In 1961, a shepherd spotted the first known Scottish Fold at a farm near Coupar Angus in Scotland, and proceeded to develop the breed. The unique thing about this white barn cat was that her ears folded forward and downward on her head, giving the impression of a "pixie," "owl," or "teddy bear."
Scottish Fold kittens are born with straight ears. At about three to four weeks, their ears fold . . . or they don't! It is usually around eleven to twelve weeks of age that the breeder can determine the quality (pet, breeder or show). Sadly, the gene that causes the folded ears seems to be linked to certain physical abnormalities -- a thickened tail caused by the fusing of tail vertebrae, and thickened legs (cartilage growing around the paws) making walking difficult. As a result of this genetic link, breeders only put their cats with non-folded mates.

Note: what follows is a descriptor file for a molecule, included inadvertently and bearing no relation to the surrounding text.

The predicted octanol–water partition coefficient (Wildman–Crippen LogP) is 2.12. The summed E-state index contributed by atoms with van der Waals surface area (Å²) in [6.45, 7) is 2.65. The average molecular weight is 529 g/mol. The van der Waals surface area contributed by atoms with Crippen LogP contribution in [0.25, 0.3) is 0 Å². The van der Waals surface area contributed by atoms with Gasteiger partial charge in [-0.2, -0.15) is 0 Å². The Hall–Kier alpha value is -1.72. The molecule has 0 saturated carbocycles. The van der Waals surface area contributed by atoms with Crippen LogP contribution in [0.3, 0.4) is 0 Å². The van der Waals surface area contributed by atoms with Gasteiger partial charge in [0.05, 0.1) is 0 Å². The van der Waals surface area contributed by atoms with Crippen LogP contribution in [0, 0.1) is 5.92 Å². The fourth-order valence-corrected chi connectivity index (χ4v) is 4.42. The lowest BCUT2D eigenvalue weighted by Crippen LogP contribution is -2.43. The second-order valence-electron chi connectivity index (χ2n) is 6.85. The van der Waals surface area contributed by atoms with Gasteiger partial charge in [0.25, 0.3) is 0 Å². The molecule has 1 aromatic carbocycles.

The Fold is a medium cat with a well-padded, round body and a short, dense coat. It has large, round, broadly spaced eyes full of sweetness, and a short nose with a gentle curve. Scottish Folds are hardy cats, much like their barnyard ancestors. Their disposition matches their sweet expression. They have tiny voices and are not extremely vocal. They adore human companionship and display this in their own quiet way.
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